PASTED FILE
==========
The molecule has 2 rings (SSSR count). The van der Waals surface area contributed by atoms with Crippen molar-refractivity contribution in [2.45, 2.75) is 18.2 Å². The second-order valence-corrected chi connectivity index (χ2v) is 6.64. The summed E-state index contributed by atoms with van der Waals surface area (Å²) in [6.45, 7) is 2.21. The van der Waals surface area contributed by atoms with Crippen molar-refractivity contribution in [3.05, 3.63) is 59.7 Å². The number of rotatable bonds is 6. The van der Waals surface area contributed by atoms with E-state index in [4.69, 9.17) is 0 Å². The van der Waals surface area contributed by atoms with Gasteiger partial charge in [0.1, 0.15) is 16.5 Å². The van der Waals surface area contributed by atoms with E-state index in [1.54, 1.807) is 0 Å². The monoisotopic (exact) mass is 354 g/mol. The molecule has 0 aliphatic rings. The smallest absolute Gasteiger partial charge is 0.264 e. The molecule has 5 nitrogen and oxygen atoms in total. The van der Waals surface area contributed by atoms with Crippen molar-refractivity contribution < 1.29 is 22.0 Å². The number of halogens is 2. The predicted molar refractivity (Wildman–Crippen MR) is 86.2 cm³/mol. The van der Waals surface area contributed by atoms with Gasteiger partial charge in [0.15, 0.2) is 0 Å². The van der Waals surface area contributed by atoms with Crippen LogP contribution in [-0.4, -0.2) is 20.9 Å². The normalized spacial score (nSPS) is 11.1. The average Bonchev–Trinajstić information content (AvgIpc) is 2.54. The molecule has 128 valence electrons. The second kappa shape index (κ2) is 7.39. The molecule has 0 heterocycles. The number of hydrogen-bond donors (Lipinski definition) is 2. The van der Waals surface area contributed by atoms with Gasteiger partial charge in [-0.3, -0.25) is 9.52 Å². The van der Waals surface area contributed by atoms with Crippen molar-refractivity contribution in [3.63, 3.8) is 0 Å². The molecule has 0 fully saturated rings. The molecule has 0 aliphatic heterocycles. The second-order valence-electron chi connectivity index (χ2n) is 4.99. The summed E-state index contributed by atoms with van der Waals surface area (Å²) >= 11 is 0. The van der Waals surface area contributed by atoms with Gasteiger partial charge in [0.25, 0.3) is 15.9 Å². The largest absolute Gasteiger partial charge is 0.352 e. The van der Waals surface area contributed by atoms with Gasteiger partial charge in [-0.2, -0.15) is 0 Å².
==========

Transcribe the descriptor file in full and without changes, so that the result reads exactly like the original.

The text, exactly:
The molecule has 2 rings (SSSR count). The van der Waals surface area contributed by atoms with Crippen molar-refractivity contribution in [2.45, 2.75) is 18.2 Å². The second-order valence-corrected chi connectivity index (χ2v) is 6.64. The summed E-state index contributed by atoms with van der Waals surface area (Å²) in [6.45, 7) is 2.21. The van der Waals surface area contributed by atoms with Crippen molar-refractivity contribution in [3.05, 3.63) is 59.7 Å². The number of rotatable bonds is 6. The van der Waals surface area contributed by atoms with E-state index in [4.69, 9.17) is 0 Å². The van der Waals surface area contributed by atoms with Gasteiger partial charge in [0.1, 0.15) is 16.5 Å². The van der Waals surface area contributed by atoms with E-state index in [1.54, 1.807) is 0 Å². The monoisotopic (exact) mass is 354 g/mol. The molecule has 0 aliphatic rings. The smallest absolute Gasteiger partial charge is 0.264 e. The molecule has 5 nitrogen and oxygen atoms in total. The van der Waals surface area contributed by atoms with Crippen molar-refractivity contribution < 1.29 is 22.0 Å². The number of halogens is 2. The predicted molar refractivity (Wildman–Crippen MR) is 86.2 cm³/mol. The van der Waals surface area contributed by atoms with Gasteiger partial charge in [0.15, 0.2) is 0 Å². The van der Waals surface area contributed by atoms with Crippen LogP contribution in [-0.4, -0.2) is 20.9 Å². The normalized spacial score (nSPS) is 11.1. The average Bonchev–Trinajstić information content (AvgIpc) is 2.54. The molecule has 128 valence electrons. The second kappa shape index (κ2) is 7.39. The molecule has 0 heterocycles. The number of hydrogen-bond donors (Lipinski definition) is 2. The van der Waals surface area contributed by atoms with Gasteiger partial charge in [-0.3, -0.25) is 9.52 Å². The van der Waals surface area contributed by atoms with Crippen molar-refractivity contribution in [3.63, 3.8) is 0 Å². The molecule has 0 fully saturated rings. The molecule has 0 aliphatic heterocycles. The second-order valence-electron chi connectivity index (χ2n) is 4.99. The summed E-state index contributed by atoms with van der Waals surface area (Å²) >= 11 is 0. The van der Waals surface area contributed by atoms with Gasteiger partial charge in [0.25, 0.3) is 15.9 Å². The largest absolute Gasteiger partial charge is 0.352 e. The van der Waals surface area contributed by atoms with Gasteiger partial charge in [-0.2, -0.15) is 0 Å².